For my school project we have to calculate te relative posistion between chair using rssi in a large office building, right now have it gotten to work that the chairs can see each other posistion in rssi value, but we them to see each other in meters.

So after some researche I came to this link: Calculate distance from RSSI

In this link I found the formula: RSSI (dBm )=−10n log10(d)+A

So the problem is I can determine the other variables but I have trouble determining the n variable which is the Path-Loss Exponent. In the link they speak of that the value is somewhere between 2.7 and 4.3 but how can I choose which is best for my case.

  • \$\begingroup\$ What system? - WiFi, BLE, ...? \$\endgroup\$ – Russell McMahon Oct 12 '16 at 16:56
  • \$\begingroup\$ The systeem that I'm using is BLE. \$\endgroup\$ – timvanhooff Oct 13 '16 at 7:20
  • \$\begingroup\$ Just as a note, determining positioning based on RSSI can be quite inaccurate. The path loss exponent changes depending on the surrounding objects and the materials they are made of, or if humans are present (giant water cylinders don't help wireless signals too much). \$\endgroup\$ – Catsunami Jan 31 '18 at 17:08

I assume that you are using BLE or similar.
Be aware that RSSI is a very blunt instrument indeed and needs both understanding and a degree of magic to work well.
There is only so much magic available in an office building and if you expect consistent fine precision you will be disappointed.

If working in air (eg assuming that your office is not underwater or filled with solid rock or polystyrene beads or other dielectric) then n should be constant and determinate. The fact that they have given a typical range is a clue that things are less exact in practice than in theory.

If you are doing this only theoretically and not with practical experiment as well then then the value of n used is not too important as it is almost certain to be wrong.
RSSI (signal strength) readings can be affected by reflections, position of objects in the target space, object motion, line of site or not between nodes, number of nodes, presence of other unrelated signals on the allocated frequency band (or stronger ones out of band), directionality (or not) of antennas, front end overload and intermodulation performance, system signal to noise ratio, ... to give a far from complete list.

RSSI distance measurements almost certainly need to be based on multiple signal attempts processed in some way. Having reference nodes of known distance can help. You can have fixed "beacons" with moving targets, or moving beacons with fixed targets, or some mix. There is a VERY large amount of information online on indoor distance determination using RSSI and some fairly basic searching will turn up more than you are liable to be able to assimilate in a sensible timespan.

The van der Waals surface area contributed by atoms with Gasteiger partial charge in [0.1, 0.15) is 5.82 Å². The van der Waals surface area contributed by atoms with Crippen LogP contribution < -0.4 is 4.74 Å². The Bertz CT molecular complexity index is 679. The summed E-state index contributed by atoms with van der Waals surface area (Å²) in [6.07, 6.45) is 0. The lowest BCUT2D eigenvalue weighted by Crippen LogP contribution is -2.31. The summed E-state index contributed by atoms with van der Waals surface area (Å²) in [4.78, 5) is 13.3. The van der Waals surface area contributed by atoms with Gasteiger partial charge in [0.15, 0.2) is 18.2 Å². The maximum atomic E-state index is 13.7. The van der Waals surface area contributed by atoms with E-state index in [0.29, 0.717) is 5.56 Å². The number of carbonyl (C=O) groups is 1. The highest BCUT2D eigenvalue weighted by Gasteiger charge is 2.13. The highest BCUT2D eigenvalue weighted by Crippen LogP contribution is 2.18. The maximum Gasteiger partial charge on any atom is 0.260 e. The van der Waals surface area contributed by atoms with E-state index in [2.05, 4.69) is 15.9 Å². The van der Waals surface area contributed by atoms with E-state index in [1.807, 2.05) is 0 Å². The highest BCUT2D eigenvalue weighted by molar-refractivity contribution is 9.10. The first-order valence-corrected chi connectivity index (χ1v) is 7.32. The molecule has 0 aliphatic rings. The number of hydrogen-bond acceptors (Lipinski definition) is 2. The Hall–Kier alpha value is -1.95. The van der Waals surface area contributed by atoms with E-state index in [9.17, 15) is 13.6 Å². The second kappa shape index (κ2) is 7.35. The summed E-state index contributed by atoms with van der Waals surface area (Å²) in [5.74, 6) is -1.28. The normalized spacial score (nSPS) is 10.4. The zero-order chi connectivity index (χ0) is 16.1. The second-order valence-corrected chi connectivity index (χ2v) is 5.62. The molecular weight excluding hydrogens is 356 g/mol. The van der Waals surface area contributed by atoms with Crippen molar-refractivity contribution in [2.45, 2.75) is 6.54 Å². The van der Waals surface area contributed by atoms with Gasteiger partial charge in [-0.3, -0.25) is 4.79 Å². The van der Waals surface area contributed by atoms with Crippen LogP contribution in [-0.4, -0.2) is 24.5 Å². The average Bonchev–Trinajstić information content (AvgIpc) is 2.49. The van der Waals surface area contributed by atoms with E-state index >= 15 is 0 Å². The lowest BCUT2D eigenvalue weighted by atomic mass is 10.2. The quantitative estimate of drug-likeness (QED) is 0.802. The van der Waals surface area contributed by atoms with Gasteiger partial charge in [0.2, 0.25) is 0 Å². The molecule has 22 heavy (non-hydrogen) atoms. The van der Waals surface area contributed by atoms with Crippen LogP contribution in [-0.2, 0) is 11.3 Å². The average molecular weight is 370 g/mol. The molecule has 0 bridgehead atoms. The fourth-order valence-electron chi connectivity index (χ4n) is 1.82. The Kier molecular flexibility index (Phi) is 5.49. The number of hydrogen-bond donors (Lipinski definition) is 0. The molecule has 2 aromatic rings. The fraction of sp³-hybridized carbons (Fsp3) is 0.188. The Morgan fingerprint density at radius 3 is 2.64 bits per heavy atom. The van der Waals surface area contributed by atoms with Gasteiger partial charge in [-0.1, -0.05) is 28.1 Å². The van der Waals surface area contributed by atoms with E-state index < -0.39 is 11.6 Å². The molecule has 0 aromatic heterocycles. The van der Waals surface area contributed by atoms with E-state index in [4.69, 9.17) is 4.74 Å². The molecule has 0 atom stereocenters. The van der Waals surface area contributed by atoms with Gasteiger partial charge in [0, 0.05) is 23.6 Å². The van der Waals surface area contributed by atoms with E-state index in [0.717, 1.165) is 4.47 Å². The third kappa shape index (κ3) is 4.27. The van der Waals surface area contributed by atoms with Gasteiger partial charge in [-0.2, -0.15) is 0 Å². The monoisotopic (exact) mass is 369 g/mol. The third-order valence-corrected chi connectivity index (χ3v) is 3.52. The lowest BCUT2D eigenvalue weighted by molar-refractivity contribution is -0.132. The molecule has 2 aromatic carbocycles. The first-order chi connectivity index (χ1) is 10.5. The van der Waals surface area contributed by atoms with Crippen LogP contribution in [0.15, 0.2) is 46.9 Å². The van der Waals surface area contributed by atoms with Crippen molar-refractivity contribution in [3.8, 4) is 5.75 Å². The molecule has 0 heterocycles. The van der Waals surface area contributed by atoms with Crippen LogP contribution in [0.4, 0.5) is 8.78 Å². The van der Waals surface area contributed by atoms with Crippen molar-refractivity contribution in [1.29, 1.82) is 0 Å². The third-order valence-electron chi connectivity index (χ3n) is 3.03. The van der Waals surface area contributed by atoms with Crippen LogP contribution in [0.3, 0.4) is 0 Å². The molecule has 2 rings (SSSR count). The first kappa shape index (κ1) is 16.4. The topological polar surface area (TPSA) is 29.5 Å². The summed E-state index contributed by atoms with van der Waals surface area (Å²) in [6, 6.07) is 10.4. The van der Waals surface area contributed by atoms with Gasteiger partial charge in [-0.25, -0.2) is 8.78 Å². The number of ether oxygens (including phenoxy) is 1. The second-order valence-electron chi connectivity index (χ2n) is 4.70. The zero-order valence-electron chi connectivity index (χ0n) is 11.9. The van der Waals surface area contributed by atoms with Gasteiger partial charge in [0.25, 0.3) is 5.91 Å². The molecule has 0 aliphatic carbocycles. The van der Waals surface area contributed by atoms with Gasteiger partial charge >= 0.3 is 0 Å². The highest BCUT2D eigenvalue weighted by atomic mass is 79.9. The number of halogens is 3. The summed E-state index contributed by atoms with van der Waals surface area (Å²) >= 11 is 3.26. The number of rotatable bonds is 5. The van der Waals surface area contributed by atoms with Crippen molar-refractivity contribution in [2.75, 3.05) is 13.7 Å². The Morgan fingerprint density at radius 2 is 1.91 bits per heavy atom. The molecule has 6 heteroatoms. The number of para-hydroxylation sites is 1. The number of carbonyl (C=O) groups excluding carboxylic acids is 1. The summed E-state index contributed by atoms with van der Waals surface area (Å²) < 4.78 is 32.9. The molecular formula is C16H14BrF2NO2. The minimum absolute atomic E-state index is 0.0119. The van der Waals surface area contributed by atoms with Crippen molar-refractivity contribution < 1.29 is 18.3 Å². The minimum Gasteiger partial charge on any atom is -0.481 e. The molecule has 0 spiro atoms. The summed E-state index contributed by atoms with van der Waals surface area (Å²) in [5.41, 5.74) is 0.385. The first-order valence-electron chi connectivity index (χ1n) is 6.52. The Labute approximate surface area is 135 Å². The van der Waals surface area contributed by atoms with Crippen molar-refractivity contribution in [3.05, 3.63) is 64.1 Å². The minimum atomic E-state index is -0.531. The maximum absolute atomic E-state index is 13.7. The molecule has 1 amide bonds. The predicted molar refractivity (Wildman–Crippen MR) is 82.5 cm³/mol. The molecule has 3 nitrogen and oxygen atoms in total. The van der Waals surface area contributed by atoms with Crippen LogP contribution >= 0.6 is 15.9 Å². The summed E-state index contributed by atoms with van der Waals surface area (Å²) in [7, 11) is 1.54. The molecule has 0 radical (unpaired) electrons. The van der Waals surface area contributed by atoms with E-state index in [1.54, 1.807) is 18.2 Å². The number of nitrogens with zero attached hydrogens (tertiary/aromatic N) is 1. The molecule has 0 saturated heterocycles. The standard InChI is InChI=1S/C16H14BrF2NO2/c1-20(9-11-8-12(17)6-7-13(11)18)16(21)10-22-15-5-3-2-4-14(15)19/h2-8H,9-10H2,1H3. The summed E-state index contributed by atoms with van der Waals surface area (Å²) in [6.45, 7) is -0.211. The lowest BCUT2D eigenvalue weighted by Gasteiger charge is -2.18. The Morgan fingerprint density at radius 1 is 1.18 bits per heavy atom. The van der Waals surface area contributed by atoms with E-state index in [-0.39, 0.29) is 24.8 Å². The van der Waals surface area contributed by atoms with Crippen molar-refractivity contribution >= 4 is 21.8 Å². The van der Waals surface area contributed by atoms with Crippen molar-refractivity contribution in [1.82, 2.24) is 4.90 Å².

Here is an edited subset of some notes I wrote for somebody else a few months ago.
Estimote are very active in this area and looking at what they are doing should be informative:

ESTIMOTE LOCATION development kit (!) A must read. But, it starts like this:

  • Estimote Indoor Location SDK is a set of tools for building precise, blue-dot location services indoors. Just configure Estimote Beacons (no sweat, it’s fully automated), attach them to walls and you’re ready to set up your first location.

    From there, the location’s map is automatically uploaded to Estimote Cloud, and voila! You can now embed it in your own app.

    Location accuracy varies depending on location size, shape, and crowd density. In small rooms, it’s as good as 1 meter, in larger spaces it can be around 4 meters on average. Keep in mind that Indoor Location SDK is still work in progress: we’re constantly improving accuracy, adding new features, and optimizing for bigger venues.

Estimote indoor location video 2m-12 https://www.youtube.com/watch?v=wtBERi7Lf3c

Nearables video 2m (smaller, lower range, lower capability, lower cost.) https://www.youtube.com/watch?v=JrRS8qRYXCQ

Estimote location (scroll down) Existing working install beacons, setup and go system

Estimote You tube videos many many many https://www.youtube.com/results?search_query=estimote

eg Estimote Beacons factory - posted December 2013 56s http://estimote.com/indoor/